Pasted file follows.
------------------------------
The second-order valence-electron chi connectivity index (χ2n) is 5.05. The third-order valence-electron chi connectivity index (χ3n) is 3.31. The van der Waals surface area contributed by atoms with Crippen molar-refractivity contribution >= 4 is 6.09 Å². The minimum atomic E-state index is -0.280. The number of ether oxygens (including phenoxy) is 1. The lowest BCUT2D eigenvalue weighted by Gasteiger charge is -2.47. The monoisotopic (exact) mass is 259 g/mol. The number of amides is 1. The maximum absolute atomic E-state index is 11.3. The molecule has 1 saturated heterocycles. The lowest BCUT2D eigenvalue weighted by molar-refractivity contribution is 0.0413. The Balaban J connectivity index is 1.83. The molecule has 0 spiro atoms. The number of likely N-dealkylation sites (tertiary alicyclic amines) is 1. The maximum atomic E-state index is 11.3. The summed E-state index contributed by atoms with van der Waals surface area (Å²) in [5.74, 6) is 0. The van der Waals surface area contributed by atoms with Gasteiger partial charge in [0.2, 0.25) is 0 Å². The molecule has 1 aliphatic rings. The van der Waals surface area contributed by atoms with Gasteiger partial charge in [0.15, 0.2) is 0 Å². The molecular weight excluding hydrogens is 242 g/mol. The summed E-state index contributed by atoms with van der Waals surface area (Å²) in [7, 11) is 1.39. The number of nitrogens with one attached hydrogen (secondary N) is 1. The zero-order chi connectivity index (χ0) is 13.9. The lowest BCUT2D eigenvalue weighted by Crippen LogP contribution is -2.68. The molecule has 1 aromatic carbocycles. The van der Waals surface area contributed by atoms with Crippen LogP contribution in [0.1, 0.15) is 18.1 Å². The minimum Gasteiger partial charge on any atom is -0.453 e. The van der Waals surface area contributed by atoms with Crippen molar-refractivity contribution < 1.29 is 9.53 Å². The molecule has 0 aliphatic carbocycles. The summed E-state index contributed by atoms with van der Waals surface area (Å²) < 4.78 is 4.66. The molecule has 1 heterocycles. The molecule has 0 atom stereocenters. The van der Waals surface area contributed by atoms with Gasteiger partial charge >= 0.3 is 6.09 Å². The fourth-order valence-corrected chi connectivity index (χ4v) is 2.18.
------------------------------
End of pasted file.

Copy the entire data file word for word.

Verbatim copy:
The second-order valence-electron chi connectivity index (χ2n) is 5.05. The third-order valence-electron chi connectivity index (χ3n) is 3.31. The van der Waals surface area contributed by atoms with Crippen molar-refractivity contribution >= 4 is 6.09 Å². The minimum atomic E-state index is -0.280. The number of ether oxygens (including phenoxy) is 1. The lowest BCUT2D eigenvalue weighted by Gasteiger charge is -2.47. The monoisotopic (exact) mass is 259 g/mol. The number of amides is 1. The maximum absolute atomic E-state index is 11.3. The molecule has 1 saturated heterocycles. The lowest BCUT2D eigenvalue weighted by molar-refractivity contribution is 0.0413. The Balaban J connectivity index is 1.83. The molecule has 0 spiro atoms. The number of likely N-dealkylation sites (tertiary alicyclic amines) is 1. The maximum atomic E-state index is 11.3. The summed E-state index contributed by atoms with van der Waals surface area (Å²) in [5.74, 6) is 0. The van der Waals surface area contributed by atoms with Gasteiger partial charge in [0.2, 0.25) is 0 Å². The molecule has 1 aliphatic rings. The van der Waals surface area contributed by atoms with Gasteiger partial charge in [0.15, 0.2) is 0 Å². The molecular weight excluding hydrogens is 242 g/mol. The summed E-state index contributed by atoms with van der Waals surface area (Å²) in [7, 11) is 1.39. The number of nitrogens with one attached hydrogen (secondary N) is 1. The zero-order chi connectivity index (χ0) is 13.9. The lowest BCUT2D eigenvalue weighted by Crippen LogP contribution is -2.68. The molecule has 1 aromatic carbocycles. The van der Waals surface area contributed by atoms with Crippen LogP contribution in [0.1, 0.15) is 18.1 Å². The minimum Gasteiger partial charge on any atom is -0.453 e. The van der Waals surface area contributed by atoms with Crippen molar-refractivity contribution < 1.29 is 9.53 Å². The molecule has 0 aliphatic carbocycles. The summed E-state index contributed by atoms with van der Waals surface area (Å²) < 4.78 is 4.66. The molecule has 1 heterocycles. The molecule has 0 atom stereocenters. The van der Waals surface area contributed by atoms with Gasteiger partial charge >= 0.3 is 6.09 Å². The fourth-order valence-corrected chi connectivity index (χ4v) is 2.18.